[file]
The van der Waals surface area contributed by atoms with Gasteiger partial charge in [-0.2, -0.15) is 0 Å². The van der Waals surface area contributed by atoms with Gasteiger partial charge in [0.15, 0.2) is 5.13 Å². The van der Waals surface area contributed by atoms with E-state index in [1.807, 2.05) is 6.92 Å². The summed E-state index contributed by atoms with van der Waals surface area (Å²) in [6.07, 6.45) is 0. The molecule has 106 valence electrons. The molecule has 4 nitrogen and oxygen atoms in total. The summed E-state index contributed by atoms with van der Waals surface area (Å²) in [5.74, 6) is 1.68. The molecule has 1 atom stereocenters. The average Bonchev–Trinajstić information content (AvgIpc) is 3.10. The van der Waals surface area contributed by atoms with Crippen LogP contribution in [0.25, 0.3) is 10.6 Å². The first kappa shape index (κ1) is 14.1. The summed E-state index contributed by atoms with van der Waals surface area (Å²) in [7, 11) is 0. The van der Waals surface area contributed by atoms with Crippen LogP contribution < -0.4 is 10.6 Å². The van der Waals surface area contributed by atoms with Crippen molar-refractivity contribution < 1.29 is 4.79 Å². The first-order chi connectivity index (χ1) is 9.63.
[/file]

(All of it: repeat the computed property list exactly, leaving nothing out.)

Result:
The van der Waals surface area contributed by atoms with Gasteiger partial charge in [-0.2, -0.15) is 0 Å². The van der Waals surface area contributed by atoms with Gasteiger partial charge in [0.15, 0.2) is 5.13 Å². The van der Waals surface area contributed by atoms with E-state index in [1.807, 2.05) is 6.92 Å². The summed E-state index contributed by atoms with van der Waals surface area (Å²) in [6.07, 6.45) is 0. The molecule has 106 valence electrons. The molecule has 4 nitrogen and oxygen atoms in total. The summed E-state index contributed by atoms with van der Waals surface area (Å²) in [5.74, 6) is 1.68. The molecule has 1 atom stereocenters. The average Bonchev–Trinajstić information content (AvgIpc) is 3.10. The van der Waals surface area contributed by atoms with Crippen LogP contribution in [0.25, 0.3) is 10.6 Å². The first kappa shape index (κ1) is 14.1. The summed E-state index contributed by atoms with van der Waals surface area (Å²) in [7, 11) is 0. The van der Waals surface area contributed by atoms with Crippen LogP contribution < -0.4 is 10.6 Å². The van der Waals surface area contributed by atoms with Crippen molar-refractivity contribution < 1.29 is 4.79 Å². The first-order chi connectivity index (χ1) is 9.63.